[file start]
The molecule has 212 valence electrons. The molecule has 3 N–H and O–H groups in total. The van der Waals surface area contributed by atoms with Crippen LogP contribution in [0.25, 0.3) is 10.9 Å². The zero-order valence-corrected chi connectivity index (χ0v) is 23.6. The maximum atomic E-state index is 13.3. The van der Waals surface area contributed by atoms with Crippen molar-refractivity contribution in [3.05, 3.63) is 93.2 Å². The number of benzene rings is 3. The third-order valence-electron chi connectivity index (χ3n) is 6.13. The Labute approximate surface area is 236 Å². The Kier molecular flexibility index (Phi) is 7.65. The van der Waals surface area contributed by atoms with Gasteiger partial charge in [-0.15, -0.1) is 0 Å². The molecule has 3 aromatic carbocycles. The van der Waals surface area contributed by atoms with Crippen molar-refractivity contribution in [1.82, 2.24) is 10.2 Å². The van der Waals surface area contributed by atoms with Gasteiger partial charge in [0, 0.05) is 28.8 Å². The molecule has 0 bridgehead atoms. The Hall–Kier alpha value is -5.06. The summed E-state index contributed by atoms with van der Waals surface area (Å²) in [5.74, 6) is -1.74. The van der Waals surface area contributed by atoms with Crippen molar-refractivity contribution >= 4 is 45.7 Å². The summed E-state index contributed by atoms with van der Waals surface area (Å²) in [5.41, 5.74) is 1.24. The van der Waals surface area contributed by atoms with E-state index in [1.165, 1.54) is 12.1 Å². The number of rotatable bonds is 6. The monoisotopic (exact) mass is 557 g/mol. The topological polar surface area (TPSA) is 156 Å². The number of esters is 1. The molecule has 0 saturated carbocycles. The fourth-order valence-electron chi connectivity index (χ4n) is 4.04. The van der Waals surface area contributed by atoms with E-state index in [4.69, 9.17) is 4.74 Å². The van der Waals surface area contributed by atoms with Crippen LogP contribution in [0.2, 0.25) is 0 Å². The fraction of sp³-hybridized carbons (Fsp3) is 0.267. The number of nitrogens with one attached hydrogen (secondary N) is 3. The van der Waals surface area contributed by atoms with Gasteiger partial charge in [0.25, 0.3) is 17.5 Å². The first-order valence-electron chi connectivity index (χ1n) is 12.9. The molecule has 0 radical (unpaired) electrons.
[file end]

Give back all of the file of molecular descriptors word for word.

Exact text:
The molecule has 212 valence electrons. The molecule has 3 N–H and O–H groups in total. The van der Waals surface area contributed by atoms with Crippen LogP contribution in [0.25, 0.3) is 10.9 Å². The zero-order valence-corrected chi connectivity index (χ0v) is 23.6. The maximum atomic E-state index is 13.3. The van der Waals surface area contributed by atoms with Crippen molar-refractivity contribution in [3.05, 3.63) is 93.2 Å². The number of benzene rings is 3. The third-order valence-electron chi connectivity index (χ3n) is 6.13. The Labute approximate surface area is 236 Å². The Kier molecular flexibility index (Phi) is 7.65. The van der Waals surface area contributed by atoms with Gasteiger partial charge in [-0.15, -0.1) is 0 Å². The molecule has 3 aromatic carbocycles. The van der Waals surface area contributed by atoms with Crippen molar-refractivity contribution in [1.82, 2.24) is 10.2 Å². The van der Waals surface area contributed by atoms with Gasteiger partial charge in [0, 0.05) is 28.8 Å². The molecule has 0 bridgehead atoms. The Hall–Kier alpha value is -5.06. The summed E-state index contributed by atoms with van der Waals surface area (Å²) in [5.74, 6) is -1.74. The van der Waals surface area contributed by atoms with Crippen molar-refractivity contribution >= 4 is 45.7 Å². The summed E-state index contributed by atoms with van der Waals surface area (Å²) in [5.41, 5.74) is 1.24. The van der Waals surface area contributed by atoms with E-state index in [1.165, 1.54) is 12.1 Å². The number of rotatable bonds is 6. The monoisotopic (exact) mass is 557 g/mol. The topological polar surface area (TPSA) is 156 Å². The number of esters is 1. The molecule has 0 saturated carbocycles. The fourth-order valence-electron chi connectivity index (χ4n) is 4.04. The van der Waals surface area contributed by atoms with E-state index in [4.69, 9.17) is 4.74 Å². The van der Waals surface area contributed by atoms with Crippen LogP contribution in [0.2, 0.25) is 0 Å². The fraction of sp³-hybridized carbons (Fsp3) is 0.267. The number of nitrogens with one attached hydrogen (secondary N) is 3. The van der Waals surface area contributed by atoms with Gasteiger partial charge in [0.25, 0.3) is 17.5 Å². The first-order valence-electron chi connectivity index (χ1n) is 12.9. The molecule has 0 radical (unpaired) electrons.